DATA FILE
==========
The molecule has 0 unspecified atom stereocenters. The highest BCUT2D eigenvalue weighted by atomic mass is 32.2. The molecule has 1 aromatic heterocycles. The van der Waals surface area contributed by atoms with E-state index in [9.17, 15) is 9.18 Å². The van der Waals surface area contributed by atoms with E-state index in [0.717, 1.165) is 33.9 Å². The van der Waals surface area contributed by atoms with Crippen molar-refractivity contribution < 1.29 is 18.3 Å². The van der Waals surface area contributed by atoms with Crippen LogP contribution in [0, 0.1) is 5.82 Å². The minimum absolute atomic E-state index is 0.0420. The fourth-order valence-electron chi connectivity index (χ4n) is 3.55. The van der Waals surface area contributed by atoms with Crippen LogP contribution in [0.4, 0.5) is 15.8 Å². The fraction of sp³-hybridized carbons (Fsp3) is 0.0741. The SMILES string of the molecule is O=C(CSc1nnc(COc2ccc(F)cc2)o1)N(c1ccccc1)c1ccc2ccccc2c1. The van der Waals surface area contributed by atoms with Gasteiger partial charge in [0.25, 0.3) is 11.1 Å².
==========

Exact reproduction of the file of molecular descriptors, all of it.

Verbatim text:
The molecule has 0 unspecified atom stereocenters. The highest BCUT2D eigenvalue weighted by atomic mass is 32.2. The molecule has 1 aromatic heterocycles. The van der Waals surface area contributed by atoms with E-state index in [9.17, 15) is 9.18 Å². The van der Waals surface area contributed by atoms with E-state index in [0.717, 1.165) is 33.9 Å². The van der Waals surface area contributed by atoms with Crippen molar-refractivity contribution < 1.29 is 18.3 Å². The van der Waals surface area contributed by atoms with Crippen LogP contribution in [0, 0.1) is 5.82 Å². The minimum absolute atomic E-state index is 0.0420. The fourth-order valence-electron chi connectivity index (χ4n) is 3.55. The van der Waals surface area contributed by atoms with Crippen LogP contribution in [0.4, 0.5) is 15.8 Å². The fraction of sp³-hybridized carbons (Fsp3) is 0.0741. The SMILES string of the molecule is O=C(CSc1nnc(COc2ccc(F)cc2)o1)N(c1ccccc1)c1ccc2ccccc2c1. The van der Waals surface area contributed by atoms with Gasteiger partial charge in [0.25, 0.3) is 11.1 Å².